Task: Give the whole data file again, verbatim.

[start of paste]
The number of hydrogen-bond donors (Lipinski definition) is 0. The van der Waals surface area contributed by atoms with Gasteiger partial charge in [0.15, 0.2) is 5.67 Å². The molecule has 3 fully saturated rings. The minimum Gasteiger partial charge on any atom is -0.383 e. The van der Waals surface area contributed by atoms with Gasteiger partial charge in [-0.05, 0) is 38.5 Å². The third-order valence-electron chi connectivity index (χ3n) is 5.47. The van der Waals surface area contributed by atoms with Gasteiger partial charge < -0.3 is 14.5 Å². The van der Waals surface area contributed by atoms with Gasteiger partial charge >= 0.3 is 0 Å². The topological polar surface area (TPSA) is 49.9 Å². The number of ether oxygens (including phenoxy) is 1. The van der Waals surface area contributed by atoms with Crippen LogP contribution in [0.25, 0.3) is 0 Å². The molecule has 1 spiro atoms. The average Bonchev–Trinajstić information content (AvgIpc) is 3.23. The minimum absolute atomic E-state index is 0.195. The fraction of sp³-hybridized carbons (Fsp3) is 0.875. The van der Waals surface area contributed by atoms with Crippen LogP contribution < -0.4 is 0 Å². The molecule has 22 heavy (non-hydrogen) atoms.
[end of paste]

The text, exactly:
The number of hydrogen-bond donors (Lipinski definition) is 0. The van der Waals surface area contributed by atoms with Gasteiger partial charge in [0.15, 0.2) is 5.67 Å². The molecule has 3 fully saturated rings. The minimum Gasteiger partial charge on any atom is -0.383 e. The van der Waals surface area contributed by atoms with Gasteiger partial charge in [-0.05, 0) is 38.5 Å². The third-order valence-electron chi connectivity index (χ3n) is 5.47. The van der Waals surface area contributed by atoms with Gasteiger partial charge < -0.3 is 14.5 Å². The van der Waals surface area contributed by atoms with Gasteiger partial charge >= 0.3 is 0 Å². The topological polar surface area (TPSA) is 49.9 Å². The number of ether oxygens (including phenoxy) is 1. The van der Waals surface area contributed by atoms with Crippen LogP contribution in [0.25, 0.3) is 0 Å². The molecule has 1 spiro atoms. The average Bonchev–Trinajstić information content (AvgIpc) is 3.23. The minimum absolute atomic E-state index is 0.195. The fraction of sp³-hybridized carbons (Fsp3) is 0.875. The van der Waals surface area contributed by atoms with Crippen LogP contribution < -0.4 is 0 Å². The molecule has 22 heavy (non-hydrogen) atoms.